Today we sleep in a hotel, which is a great relief for us. Tomorrow we will head West to Al Ula and visiting some archeological sites on the way and we will sleep in the freezing desert. Alhmadulillah
Total distance: 374 km; Total time: 12 hours 35 minutes; Moving time: 4 hours 40 minutes; Average moving speed: 80 km/h.
Posted on January 29, 2022
We start early with a good cup of coffee and we head to the Edge of the World. There is a lot of dust in the air, which is normal in Riyadh and surroundings. The sky is yellow, full of sand and dust that veil the sun. The north wind transports the sand from the Al Nafud desert in the north to Rub Al Khali (the biggest sand dune desert in the world ‘The empty quarter’ in English) through Ad Dahna and this makes the Riyadh region very dusty.
The Arabian peninsula was under the sea million of years ago and you can find many coral fossils and seashells in the middle of the desert.
We drive more than one hour from Riyadh to reach the big cliffs of Jebel Fihrayn with some easy but rough off-road track as we get there. The views are stunning even with the big cloud of dust that floats around us. The cliffs are more than one thousand kilometers long and the drop ranges from one hundred and three hundred meters.
After a short and frugal lunch, we head to Ushaiqer with a short stop in Shaqra to see the city walls and a short explanation of the life in the desert before the oil age. These small towns were caravan stations and places for the pilgrims coming from Levant on their way to Mecca. Ushaiqer is one of the oldest cities in the Nejd.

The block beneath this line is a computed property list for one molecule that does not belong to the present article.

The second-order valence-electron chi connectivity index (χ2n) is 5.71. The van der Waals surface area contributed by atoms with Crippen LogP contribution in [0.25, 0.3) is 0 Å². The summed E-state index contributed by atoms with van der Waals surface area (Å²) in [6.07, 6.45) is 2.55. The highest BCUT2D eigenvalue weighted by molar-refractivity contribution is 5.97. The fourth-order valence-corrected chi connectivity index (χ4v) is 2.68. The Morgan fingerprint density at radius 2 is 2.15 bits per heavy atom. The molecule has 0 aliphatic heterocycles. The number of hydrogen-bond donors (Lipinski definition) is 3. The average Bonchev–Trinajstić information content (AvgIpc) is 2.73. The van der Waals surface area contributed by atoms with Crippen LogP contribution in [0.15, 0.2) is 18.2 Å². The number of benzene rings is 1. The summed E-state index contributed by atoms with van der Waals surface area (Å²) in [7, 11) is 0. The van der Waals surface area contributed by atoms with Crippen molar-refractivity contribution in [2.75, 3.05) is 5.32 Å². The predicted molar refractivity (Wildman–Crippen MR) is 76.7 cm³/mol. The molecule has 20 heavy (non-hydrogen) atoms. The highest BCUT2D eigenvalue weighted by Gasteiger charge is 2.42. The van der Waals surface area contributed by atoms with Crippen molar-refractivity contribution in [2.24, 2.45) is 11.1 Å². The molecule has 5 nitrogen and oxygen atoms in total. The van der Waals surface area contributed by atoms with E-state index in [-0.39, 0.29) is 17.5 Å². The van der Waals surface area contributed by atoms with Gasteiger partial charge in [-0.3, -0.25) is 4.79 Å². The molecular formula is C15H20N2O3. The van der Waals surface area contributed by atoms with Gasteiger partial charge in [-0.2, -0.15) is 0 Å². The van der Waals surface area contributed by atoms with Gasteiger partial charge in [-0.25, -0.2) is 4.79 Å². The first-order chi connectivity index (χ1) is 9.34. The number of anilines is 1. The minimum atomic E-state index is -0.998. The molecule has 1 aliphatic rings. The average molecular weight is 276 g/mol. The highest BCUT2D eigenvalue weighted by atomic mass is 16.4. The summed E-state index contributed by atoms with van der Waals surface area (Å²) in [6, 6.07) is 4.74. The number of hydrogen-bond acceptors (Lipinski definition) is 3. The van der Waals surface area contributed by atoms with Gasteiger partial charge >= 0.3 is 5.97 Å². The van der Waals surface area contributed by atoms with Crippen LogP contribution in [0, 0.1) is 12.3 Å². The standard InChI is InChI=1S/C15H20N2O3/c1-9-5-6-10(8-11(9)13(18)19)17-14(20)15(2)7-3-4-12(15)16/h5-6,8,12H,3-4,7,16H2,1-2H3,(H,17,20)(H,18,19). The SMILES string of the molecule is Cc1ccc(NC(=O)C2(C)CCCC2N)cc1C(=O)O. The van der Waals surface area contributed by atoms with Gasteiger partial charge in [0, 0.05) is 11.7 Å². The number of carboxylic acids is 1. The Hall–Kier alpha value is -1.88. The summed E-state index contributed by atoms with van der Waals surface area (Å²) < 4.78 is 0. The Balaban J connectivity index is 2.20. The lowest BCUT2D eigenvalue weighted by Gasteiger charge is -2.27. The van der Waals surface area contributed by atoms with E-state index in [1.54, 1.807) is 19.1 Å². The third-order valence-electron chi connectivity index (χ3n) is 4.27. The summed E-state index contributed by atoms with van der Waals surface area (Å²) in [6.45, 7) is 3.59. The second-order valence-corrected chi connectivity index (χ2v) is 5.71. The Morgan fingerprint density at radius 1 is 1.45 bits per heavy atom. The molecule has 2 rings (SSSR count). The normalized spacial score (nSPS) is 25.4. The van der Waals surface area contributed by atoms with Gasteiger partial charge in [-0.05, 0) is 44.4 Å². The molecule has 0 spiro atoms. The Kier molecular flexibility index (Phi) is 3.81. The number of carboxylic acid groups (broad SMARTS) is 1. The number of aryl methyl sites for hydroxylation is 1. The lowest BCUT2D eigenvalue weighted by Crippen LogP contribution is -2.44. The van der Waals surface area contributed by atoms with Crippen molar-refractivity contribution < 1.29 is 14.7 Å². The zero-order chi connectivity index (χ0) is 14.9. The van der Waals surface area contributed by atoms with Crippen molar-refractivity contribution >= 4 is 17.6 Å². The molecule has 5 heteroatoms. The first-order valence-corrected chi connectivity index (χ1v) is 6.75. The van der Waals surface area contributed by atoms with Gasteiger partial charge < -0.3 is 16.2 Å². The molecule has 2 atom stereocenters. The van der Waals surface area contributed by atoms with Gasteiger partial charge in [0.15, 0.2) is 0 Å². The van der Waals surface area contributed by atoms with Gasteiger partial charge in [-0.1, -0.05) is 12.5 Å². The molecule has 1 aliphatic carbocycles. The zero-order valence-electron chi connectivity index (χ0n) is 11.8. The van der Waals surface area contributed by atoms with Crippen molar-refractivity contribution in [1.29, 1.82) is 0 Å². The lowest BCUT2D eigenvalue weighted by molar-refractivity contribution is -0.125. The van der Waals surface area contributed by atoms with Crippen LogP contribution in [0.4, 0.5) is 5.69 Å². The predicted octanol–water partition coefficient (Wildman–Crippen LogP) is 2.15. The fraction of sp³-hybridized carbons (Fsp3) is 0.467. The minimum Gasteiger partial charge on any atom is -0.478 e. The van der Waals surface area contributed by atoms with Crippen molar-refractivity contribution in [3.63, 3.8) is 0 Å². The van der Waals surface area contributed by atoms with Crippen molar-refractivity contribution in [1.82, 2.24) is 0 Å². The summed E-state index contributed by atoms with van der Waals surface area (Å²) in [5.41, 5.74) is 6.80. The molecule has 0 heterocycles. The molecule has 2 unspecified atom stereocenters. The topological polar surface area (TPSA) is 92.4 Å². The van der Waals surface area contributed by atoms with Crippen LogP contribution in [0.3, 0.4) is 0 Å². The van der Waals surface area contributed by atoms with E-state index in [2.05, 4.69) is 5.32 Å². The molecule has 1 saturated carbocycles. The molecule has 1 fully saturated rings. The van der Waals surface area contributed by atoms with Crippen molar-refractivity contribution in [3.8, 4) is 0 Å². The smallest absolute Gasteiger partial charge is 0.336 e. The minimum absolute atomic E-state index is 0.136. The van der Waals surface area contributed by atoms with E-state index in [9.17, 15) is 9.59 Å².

All the buildings are made of mud and wood and some of them are still untouched. A lot of restoration has been done by the locals and converted into touristic attractions. The walls are decorated with white geometric motifs at the top. The mosque is small and coquette with a beautiful minaret.
Fortunately, we escape the cloud of dust and the sky is blue and clear.
We finally drive to Buraydah were Abu Omar, a friend of our guide, invites us for dinner. Arabic hospitality at its best. I could practice some of my Arabic, thanking him for the amazing food. After dinner we go to the camping site.
It is freezing cold and windy. We will reach 5ºC during the night and, although we have brought our blankets, we will surely be cold.
Tomorrow the promising camel market and Ha’il. Let’s see how it goes.
Total distance: 542 km; Total time: 14 hours; Moving time: 7 hours 43 minutes; Average moving speed: 70 km/h.
Posted on January 28, 2022
Riyadh is the capital city of Saudi Arabia since it was established by king Abdul Aziz Al Saud in 1932, when he established the third Saudi state. It is a very large city with a population of 7.6 million people. It has been under massive developments in the past ten years and it would be impossible to recognize for someone who came here just three or four years ago. Entertainment and shopping malls are mushrooming everywhere, fancy restaurants, all the global brands, even a touch of hipness is in the new Riyadh air.
There is also an enormous effort to renovate historical places like Al Diriya (Ad Diriya in Arabic) or the area of Alsafat square. This is the reason why our visit is not very successful as both places are closed due to renovation works. We visit the Al Masmak fort close to Al Safa where we learn a little bit about the history of Saudi Arabia and the struggle of the Saud family over the centuries to control the big territory against the other tribes. The Saudi state was destroyed twice and was only restored in 1902 by King Abdul Aziz ibn Saud, the one who unified the different territories under what is Saudi Arabia today.
Crossing the street from Al Safat you get into a maze of streets and ruined to the ground houses that create a strange feeling in the visitor. It is very surprising that just a few meters away from a very popular place, home of festivals and social life, you find yourself in such an abandoned place.